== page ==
Harry Catterick

Everton ProgrammesEverton v Norwich City

Harry Catterick
Harry Catterick’s name will forever be inextricably bound to Everton Football Club. On the eve of what would have been Catterick’s 100th birthday, Everton’s matchday programme details the career of a man who fashioned one of the Club’s greatest teams.
Rob Sawyer

Harry Catterick - who would have turned 100 on 26 November - is remembered and celebrated on the Blue half of Merseyside for his stellar managerial achievements in the 1960s. His trophy haul for the Toffees has been eclipsed only by Howard Kendall.

Like Kendall, Catterick was a son of the North East but moved to Cheshire as a child when his father – also called Harry - signed for Stockport County. Catterick Senior’s association with The Hatters would span 20 years as a player, coach and manager. His son would observe at close quarters the nuts and bolts of football – and learn.

Charlie Gee, the Everton and England international centre-half, was responsible for a transfer which would define the Toffees’ future. Coached as a youngster by Catterick Senior, Gee returned the favour by tipping off his employer to the potential of the 17-year-old Cheadle Heath Nomads’ centre-forward. According to Catterick, Gee ‘painted golden pictures of life at Goodison Park’ to the family and part-time professional forms were duly signed with the teenager also continuing his apprenticeship at a marine engine factory.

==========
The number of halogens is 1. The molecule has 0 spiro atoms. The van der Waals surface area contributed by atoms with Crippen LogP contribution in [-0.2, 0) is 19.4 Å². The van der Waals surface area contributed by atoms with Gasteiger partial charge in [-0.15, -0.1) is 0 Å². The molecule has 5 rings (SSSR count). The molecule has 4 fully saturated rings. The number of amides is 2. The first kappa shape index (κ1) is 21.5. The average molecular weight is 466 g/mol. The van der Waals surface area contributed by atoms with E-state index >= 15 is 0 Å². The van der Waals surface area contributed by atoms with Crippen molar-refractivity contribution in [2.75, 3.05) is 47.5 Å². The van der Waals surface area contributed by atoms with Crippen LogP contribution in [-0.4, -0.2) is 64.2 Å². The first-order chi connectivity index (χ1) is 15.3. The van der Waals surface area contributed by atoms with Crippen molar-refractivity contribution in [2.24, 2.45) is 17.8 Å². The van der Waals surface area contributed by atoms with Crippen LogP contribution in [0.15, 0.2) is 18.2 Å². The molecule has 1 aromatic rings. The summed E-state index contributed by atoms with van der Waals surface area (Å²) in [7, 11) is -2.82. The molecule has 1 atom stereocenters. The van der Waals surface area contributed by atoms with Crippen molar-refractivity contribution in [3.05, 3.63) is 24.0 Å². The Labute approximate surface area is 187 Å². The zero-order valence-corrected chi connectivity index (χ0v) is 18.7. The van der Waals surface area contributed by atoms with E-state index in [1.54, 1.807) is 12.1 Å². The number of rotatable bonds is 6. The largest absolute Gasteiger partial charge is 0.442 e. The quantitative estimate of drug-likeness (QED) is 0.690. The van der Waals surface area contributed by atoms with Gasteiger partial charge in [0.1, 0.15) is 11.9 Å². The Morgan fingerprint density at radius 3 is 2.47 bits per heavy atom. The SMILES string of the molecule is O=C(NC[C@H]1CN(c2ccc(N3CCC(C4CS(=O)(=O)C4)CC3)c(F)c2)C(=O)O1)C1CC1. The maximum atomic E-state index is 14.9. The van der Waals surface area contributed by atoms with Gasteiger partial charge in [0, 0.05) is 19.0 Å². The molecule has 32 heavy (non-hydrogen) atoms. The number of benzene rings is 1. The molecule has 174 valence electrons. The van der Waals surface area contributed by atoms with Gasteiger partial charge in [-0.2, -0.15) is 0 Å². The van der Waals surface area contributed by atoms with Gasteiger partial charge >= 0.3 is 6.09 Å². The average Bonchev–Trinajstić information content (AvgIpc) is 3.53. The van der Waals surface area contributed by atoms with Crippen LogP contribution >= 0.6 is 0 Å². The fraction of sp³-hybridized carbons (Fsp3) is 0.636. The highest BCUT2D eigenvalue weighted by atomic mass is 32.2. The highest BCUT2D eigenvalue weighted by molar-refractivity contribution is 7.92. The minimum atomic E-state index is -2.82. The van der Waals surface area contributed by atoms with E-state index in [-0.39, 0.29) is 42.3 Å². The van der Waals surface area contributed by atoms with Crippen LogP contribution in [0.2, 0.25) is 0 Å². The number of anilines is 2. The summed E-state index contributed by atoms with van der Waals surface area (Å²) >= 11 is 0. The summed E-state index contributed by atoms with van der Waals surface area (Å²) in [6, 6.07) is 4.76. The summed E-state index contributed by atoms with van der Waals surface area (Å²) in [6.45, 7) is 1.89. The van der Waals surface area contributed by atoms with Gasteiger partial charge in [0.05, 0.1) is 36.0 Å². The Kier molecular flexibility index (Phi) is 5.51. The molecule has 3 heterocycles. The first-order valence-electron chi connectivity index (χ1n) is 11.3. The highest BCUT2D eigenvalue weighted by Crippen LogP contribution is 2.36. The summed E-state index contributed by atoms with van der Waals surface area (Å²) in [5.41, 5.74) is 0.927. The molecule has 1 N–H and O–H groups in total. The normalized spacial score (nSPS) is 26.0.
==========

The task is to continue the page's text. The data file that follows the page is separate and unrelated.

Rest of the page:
Catterick would train alongside forwards of the calibre of Dixie Dean, Tommy Lawton and Robert ‘Bunny’ Bell. When asked to compare Dean and Lawton he once said: “As an overall player Lawton may have been a bit better, but when it came to heading Deany was the best.” The departure of Dean and the outbreak of war moved young Catterick up the pecking order. In wartime matches he’d amass 153 goals in 193 matches for Everton and Stockport, for whom he guested.

When peacetime football competitions resumed, Catterick was installed as the man to spearhead the Blues attack in place of the departed Lawton. His debut was a 1946 FA Cup defeat to a Preston North End team featuring his future Merseyside managerial rival Bill Shankly. The Football League programme resumed a few months later but just three matches in, Catterick broke his arm and then did so again soon after recovering. Everton brought in Jock Dodds and thereafter it was an uphill task for Catterick to win back his place. Nonetheless he managed to score 24 goals in 71 appearances for the Blues wearing the famous number nine shirt.


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